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Saltimbocca Grilled Cheese

  • Prep 10 min
  • Total 10 min
  • Servings 2

A classic grilled cheese topped with prosciutto and sage. ...MORE+ LESS-

Macheesmo Macheesmo
November 24, 2014


large slices of bread
ounces cheese, sliced or grated
tablespoons butter, softened
leaves fresh sage
slices prosciutto


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  • 1
    Take four slices of sturdy bread, like good quality French bread or sourdough. Butter each piece well.
  • 2
    Lay a few sage leaves directly on the butter.
  • 3
    Lay prosciutto slices over the sage so it covers the entire piece of bread. Press on the prosciutto a bit so it sticks well to the bread.
  • 4
    Slice or grate your cheese.
  • 5
    Add one piece of bread, prosciutto side down, to a large nonstick skillet over medium heat.
  • 6
    Add half of the cheese to the bread.
  • 7
    Add the other piece of bread, prosciutto side up.
  • 8
    Cook sandwich for about 4 minutes on each side, being careful when you flip it to keep the prosciutto on the bread.
  • 9
    The sandwich is done when the cheese is melted and the prosciutto is crispy.

Nutrition Information

No nutrition information available for this recipe
More About This Recipe
  • I’ve made a lot of grilled cheeses in my day.

    I even went through a phase where it was my standard lunch.

    While the standard is good, it’s sometimes fun to really spice up a grilled cheese and see what you can do with it. While a lot of times this means changing the filling of the sandwich, you can also change the outside.

    There’s a traditional Italian preparation for chicken called saltimbocca where you put a thin layer of prosciutto on the chicken before cooking it. The cool thing about this is that the prosciutto gets super-crispy.

    Turns out this works great for a grilled cheese also. It’s almost like wrapping your grilled cheese in very thin, very crispy bacon.

    That’s why the saltimbocca grilled cheese is worth trying.

    This sandwich isn’t particularly hard to make. Actually, the cooking part of it might be easier than a normal grilled cheese.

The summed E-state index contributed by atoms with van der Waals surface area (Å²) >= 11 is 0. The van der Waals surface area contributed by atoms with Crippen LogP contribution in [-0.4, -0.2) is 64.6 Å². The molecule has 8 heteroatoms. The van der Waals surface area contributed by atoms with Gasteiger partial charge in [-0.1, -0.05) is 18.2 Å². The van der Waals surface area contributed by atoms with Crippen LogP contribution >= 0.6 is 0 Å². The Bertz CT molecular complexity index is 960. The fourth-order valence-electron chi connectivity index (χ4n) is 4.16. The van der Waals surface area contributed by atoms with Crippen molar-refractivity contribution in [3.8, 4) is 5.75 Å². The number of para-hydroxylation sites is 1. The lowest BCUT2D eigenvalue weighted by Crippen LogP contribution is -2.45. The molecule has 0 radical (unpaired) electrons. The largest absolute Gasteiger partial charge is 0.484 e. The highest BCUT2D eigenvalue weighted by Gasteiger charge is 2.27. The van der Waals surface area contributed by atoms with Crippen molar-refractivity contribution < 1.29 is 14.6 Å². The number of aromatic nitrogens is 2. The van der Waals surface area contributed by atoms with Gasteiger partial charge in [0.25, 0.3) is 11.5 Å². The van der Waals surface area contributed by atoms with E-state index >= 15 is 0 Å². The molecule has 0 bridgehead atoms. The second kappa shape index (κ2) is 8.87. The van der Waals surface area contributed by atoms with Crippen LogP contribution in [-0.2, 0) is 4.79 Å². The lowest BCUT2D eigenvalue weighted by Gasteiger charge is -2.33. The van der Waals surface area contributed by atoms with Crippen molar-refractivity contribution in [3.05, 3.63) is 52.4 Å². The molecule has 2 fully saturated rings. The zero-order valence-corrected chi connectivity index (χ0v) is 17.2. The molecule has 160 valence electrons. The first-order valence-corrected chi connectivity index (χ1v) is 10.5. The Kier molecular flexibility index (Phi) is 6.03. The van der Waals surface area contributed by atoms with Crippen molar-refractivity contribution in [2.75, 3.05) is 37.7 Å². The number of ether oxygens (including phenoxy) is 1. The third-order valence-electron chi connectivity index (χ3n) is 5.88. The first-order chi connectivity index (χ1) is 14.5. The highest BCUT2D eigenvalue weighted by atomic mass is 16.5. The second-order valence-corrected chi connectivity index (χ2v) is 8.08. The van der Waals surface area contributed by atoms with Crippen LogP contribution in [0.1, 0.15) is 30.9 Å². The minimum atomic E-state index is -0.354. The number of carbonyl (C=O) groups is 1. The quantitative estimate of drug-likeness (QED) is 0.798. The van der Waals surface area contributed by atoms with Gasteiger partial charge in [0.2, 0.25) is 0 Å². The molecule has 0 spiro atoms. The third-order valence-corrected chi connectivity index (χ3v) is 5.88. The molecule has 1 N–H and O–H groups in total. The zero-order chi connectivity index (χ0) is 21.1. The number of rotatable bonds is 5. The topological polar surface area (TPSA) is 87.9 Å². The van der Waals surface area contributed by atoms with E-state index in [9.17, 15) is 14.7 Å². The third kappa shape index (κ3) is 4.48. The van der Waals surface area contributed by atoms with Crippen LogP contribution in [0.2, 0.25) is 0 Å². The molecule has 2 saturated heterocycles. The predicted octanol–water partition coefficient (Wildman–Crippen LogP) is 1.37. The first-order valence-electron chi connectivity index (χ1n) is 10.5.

Sage is the classic herb for saltimbocca and it works great with grilled cheese, but you could use any fresh herb really.

    When it comes to bread, I recommend a nice sturdy loaf. You can either buy a nice sourdough loaf or try something like Pillsbury Simply French Bread.

    Regardless of what bread you use, butter each slice well and then lay down your herbs right on the butter.

    Then take your thin layers of prosciutto and press them right onto the butter and herbs. You should be able to see the herbs through the prosciutto.

    Press on the prosciutto lightly just so it sticks.

    Obviously, you’ll need some cheese for this sandwich. I used a nice sharp cheddar, but feel free to get creative. Almost any cheese would be delicious with this.

    When you’re ready to start cooking the sandwich, just lay one piece of bread, prosciutto side down into a large nonstick skillet.

    Then top it with a good amount of cheese.

    Then top it with the second slice of bread, prosciutto side up. So the prosciutto is on both outer sides of the sandwich.

    Cook this over medium heat for about 4-5 minutes per side. Be careful when you flip it so you don’t rip the prosciutto off the sandwich.

    The sandwich will be perfect after probably 8-10 minutes of cooking. The cheese should be melted and the prosciutto should be super crispy. It’s okay if it shrinks a bit while cooking.

    I like to slice my sandwich in half and also serve it with a simple soup, like tomato.

    Considering there’s very little additional work for this version over a normal grilled cheese, the payoff is huge. The finished sandwich has this nice herby flavor and the crispy prosciutto just takes it over the edge.

    If you’re a grilled cheese lover (who isn’t) you have to try this!

    Nick thinks that saltimbocca should be a verb, like: I saltimboccaed my shoe and it was delicious. Be sure to check out his blog, Macheesmo, and his Tablespoon profile!

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